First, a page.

7. At the end of each day, write what you have learned in very quick bullet points
  8. Invent and learn mnemonics ( make up words that mean something to you using the first letter of the items you are trying to remember)
  9. Make mind maps (and spider diagrams) put them on your wall and go over them every day . Stick them on the ceiling or on your mirror.
  10. Make flow charts, diagrams, graphs, drawings as well as notes.

 

Managing stress

Exams are stressful. So is revision. There is a constant fear of being found out, of not being good enough, of opening an exam paper and finding you can't answer any of the questions. The fear of having to face your parents, your grandparents and your friends when you don't do well.

Some things parents can do for their children to reduce stress.

  • Encourage them. Point out what they're good at. Tell them daily what they do well. Make mention of past success, current success with revision, success in previous exams.
  • If you look at their work, do not point out their errors,  point out what they've done well.
  • Get them to invite their friends round once a week. Shared revision makes it easier, and more enjoyable. ( as long as you can be sure they are revising )
  • Every now and then do something together you've never done before: go swimming or hiking, go to a concert together or simply go shopping...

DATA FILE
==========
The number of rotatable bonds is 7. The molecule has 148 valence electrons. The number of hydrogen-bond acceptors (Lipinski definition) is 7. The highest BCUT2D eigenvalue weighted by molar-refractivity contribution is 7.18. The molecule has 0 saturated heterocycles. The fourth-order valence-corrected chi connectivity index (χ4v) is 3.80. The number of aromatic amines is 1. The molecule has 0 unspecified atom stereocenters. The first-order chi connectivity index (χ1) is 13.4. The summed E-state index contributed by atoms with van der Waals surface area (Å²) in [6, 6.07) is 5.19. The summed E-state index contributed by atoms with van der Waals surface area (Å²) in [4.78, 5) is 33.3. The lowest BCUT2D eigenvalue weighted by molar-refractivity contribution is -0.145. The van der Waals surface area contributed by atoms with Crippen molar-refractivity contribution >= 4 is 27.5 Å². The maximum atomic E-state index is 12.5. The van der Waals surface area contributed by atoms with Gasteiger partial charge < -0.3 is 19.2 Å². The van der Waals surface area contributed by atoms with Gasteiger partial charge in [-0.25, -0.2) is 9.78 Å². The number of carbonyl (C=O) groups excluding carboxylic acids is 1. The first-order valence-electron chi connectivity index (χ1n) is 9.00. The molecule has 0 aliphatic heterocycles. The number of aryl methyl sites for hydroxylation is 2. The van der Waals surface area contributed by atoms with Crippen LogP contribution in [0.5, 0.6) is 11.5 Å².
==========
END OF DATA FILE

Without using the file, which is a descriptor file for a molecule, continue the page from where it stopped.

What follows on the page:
• Don't join in the general anxiety; be a picture of serene confidence

Environment and diet

A healthy diet, important always, becomes vital at times of pressure. Fresh vegetables, fruit and water are the most important. It is best to reduce sugar and fat. Fish is supposed to be good for the brain.

Students need a place to revise which is quiet, calm and comfortable.

Parents . . . . .

There is a great deal you can do. You can't revise for them and however much you'd like to, you can't take the exams for them, but you can be invaluable in making the exam process smooth, calm and successful.

Students . . . . .

SEVEN ways to get the BEST POSSIBLE EXAM RESULTS

  • 1. Pay Attention in class ..... ( If you do nothing, you'll learn Nothing ).
  • 2. TURN your mobile OFF .... No texts...No calls ....No distractions.
  • 3. Mind Map ..... ( do a two minute mind map sketch at the end of every lesson ).
  • 4. Make a REVISION TIMETABLE/PLANNER ....If you Fail to Plan then ‘Plan to Fail.'
  • 5. Little and Often Over Time revise in blocks of 30 minutes.. take breaks in between.
  • 6. TEST YOURSELF for the last 10 minutes of every revision session ... this forces your memory to recall what you have just learned ... the more you do this the better your memory becomes.
  • 7. The Future is NOW .... Doing stuff NOW will make it easier during the exams ... Hope won't help ..... Doing something WILL.